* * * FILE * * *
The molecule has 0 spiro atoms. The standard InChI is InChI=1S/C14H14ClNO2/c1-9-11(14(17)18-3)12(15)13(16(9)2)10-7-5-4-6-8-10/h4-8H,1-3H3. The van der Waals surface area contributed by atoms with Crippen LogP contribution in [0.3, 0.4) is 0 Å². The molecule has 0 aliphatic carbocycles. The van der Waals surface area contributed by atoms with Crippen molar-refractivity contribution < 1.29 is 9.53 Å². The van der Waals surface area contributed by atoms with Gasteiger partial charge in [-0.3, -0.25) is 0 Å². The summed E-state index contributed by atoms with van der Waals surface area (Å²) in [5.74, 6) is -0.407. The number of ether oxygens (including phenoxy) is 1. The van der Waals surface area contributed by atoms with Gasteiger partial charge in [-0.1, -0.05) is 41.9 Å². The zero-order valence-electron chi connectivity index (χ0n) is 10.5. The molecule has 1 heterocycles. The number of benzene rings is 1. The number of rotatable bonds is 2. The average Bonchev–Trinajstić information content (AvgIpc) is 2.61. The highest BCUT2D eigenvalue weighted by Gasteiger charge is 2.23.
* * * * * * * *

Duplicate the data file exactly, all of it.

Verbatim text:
The molecule has 0 spiro atoms. The standard InChI is InChI=1S/C14H14ClNO2/c1-9-11(14(17)18-3)12(15)13(16(9)2)10-7-5-4-6-8-10/h4-8H,1-3H3. The van der Waals surface area contributed by atoms with Crippen LogP contribution in [0.3, 0.4) is 0 Å². The molecule has 0 aliphatic carbocycles. The van der Waals surface area contributed by atoms with Crippen molar-refractivity contribution < 1.29 is 9.53 Å². The van der Waals surface area contributed by atoms with Gasteiger partial charge in [-0.3, -0.25) is 0 Å². The summed E-state index contributed by atoms with van der Waals surface area (Å²) in [5.74, 6) is -0.407. The number of ether oxygens (including phenoxy) is 1. The van der Waals surface area contributed by atoms with Gasteiger partial charge in [-0.1, -0.05) is 41.9 Å². The zero-order valence-electron chi connectivity index (χ0n) is 10.5. The molecule has 1 heterocycles. The number of benzene rings is 1. The number of rotatable bonds is 2. The average Bonchev–Trinajstić information content (AvgIpc) is 2.61. The highest BCUT2D eigenvalue weighted by Gasteiger charge is 2.23.